Thought Leader, Patient Engagement

Charlene Wong, MD, MSHP

Assistant Professor
Department of Pediatrics, Duke Clinical Research Institute, Duke-Margolis Center for Health Policy, Duke University


Dr. Wong is an adolescent medicine pediatrician and health services researcher. Her clinical and research expertise is in working with adolescents and young adults to improve their health and well-being. She studies health-related behavior change, leveraging principles from behavioral economics, employing youth- and person-centered research methodologies, and informing health policy. Her work has been published in high impact journals (e.g., New England Journal of Medicine, Health Affairs, JAMA Pediatrics) and covered by top media outlets (e.g., New York Times, NPR, Kaiser Health News).

She is an Assistant Professor at Duke University in the Department of Pediatrics, Duke Clinical Research Institute (DCRI), and Duke-Margolis Center for Health Policy. She directs health behaviors and needs research in the Duke Children’s Health Discovery Institute. She is also a faculty member in the Duke Center for Childhood Obesity Research.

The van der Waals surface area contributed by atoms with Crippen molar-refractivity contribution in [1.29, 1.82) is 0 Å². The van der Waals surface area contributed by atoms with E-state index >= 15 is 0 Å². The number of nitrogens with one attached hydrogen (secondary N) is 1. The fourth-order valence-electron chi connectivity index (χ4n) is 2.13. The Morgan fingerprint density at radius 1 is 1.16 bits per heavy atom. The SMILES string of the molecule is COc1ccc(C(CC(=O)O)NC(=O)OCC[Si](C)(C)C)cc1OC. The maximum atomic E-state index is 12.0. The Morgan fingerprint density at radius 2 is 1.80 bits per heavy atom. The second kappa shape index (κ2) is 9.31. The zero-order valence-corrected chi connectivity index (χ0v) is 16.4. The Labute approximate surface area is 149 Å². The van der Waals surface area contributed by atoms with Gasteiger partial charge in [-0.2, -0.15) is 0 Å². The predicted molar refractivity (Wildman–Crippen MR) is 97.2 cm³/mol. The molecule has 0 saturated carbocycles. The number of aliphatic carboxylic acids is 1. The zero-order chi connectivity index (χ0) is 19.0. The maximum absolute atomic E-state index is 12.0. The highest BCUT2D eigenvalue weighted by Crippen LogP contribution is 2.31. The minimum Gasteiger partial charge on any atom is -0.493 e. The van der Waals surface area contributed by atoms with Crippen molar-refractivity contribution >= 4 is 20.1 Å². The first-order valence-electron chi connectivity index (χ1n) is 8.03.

Dr. Wong received her undergraduate degree at the University of North Carolina at Chapel Hill as a Morehead-Cain scholar and her MD degree at Emory University as a Robert Woodruff Memorial scholar. She completed her pediatrics residency at the University of Washington and Seattle Children’s Hospital. Prior to joining Duke, she was at the University of Pennsylvania and Children’s Hospital of Philadelphia for adolescent medicine and Robert Wood Johnson Foundation Clinical Scholars Fellowships.

Support of Family and Friends Is More Effective Than Clinician Support in Realizing Health Goals - From the Patient Engagement Insights Report: Why No Single Health Incentive Works.

Patient Engagement

Patient Engagement Survey: Why No Single Health Incentive Works

Initiatives to improve patient engagement come in a variety of forms. While insurers, employers, and health care providers are all involved in using financial incentives and penalties for engagement efforts, improvement in health outcomes has been elusive. Achieving that ultimate goal will usually require a combination of financial and social approaches.

Stay in Your Lane? Clinicians vs SDOH panel clip still

Patient Engagement

Stay in Your Lane? Clinicians vs. SDOH

Should physicians stay in their clinical lanes when it comes to behavior change and social determinants of health?

Making Healthy Habits Fun Panel Clip Still

Patient Engagement

Making Healthy Habits Fun

Examples of making exercise and eating healthier not necessarily effortless, but fun.

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